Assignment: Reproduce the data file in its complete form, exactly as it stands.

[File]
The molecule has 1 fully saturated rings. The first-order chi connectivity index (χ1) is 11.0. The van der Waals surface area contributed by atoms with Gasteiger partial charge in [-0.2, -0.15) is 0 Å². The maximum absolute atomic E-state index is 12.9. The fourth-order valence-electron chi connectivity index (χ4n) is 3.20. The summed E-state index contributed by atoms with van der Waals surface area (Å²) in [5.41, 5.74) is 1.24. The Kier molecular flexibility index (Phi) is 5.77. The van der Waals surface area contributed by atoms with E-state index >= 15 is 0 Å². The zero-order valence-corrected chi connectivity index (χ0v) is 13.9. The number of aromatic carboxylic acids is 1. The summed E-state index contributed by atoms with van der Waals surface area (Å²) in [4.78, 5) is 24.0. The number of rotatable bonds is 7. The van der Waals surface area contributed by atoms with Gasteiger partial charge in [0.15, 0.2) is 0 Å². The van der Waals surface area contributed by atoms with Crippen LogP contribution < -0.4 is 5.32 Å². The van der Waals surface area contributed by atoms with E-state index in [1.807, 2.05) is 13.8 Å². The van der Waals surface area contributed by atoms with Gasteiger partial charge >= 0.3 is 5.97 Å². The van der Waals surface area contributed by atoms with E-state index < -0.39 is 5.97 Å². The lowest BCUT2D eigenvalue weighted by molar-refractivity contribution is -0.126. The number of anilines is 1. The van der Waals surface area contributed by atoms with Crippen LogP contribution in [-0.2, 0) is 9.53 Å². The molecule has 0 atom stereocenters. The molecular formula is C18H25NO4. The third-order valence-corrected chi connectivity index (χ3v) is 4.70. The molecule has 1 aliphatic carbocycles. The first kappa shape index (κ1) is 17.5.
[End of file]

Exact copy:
The molecule has 1 fully saturated rings. The first-order chi connectivity index (χ1) is 11.0. The van der Waals surface area contributed by atoms with Gasteiger partial charge in [-0.2, -0.15) is 0 Å². The maximum absolute atomic E-state index is 12.9. The fourth-order valence-electron chi connectivity index (χ4n) is 3.20. The summed E-state index contributed by atoms with van der Waals surface area (Å²) in [5.41, 5.74) is 1.24. The Kier molecular flexibility index (Phi) is 5.77. The van der Waals surface area contributed by atoms with E-state index >= 15 is 0 Å². The zero-order valence-corrected chi connectivity index (χ0v) is 13.9. The number of aromatic carboxylic acids is 1. The summed E-state index contributed by atoms with van der Waals surface area (Å²) in [4.78, 5) is 24.0. The number of rotatable bonds is 7. The van der Waals surface area contributed by atoms with Gasteiger partial charge in [0.15, 0.2) is 0 Å². The van der Waals surface area contributed by atoms with Crippen LogP contribution < -0.4 is 5.32 Å². The van der Waals surface area contributed by atoms with E-state index in [1.807, 2.05) is 13.8 Å². The van der Waals surface area contributed by atoms with Gasteiger partial charge >= 0.3 is 5.97 Å². The van der Waals surface area contributed by atoms with E-state index < -0.39 is 5.97 Å². The lowest BCUT2D eigenvalue weighted by molar-refractivity contribution is -0.126. The number of anilines is 1. The van der Waals surface area contributed by atoms with Crippen LogP contribution in [-0.2, 0) is 9.53 Å². The molecule has 0 atom stereocenters. The molecular formula is C18H25NO4. The third-order valence-corrected chi connectivity index (χ3v) is 4.70. The molecule has 1 aliphatic carbocycles. The first kappa shape index (κ1) is 17.5.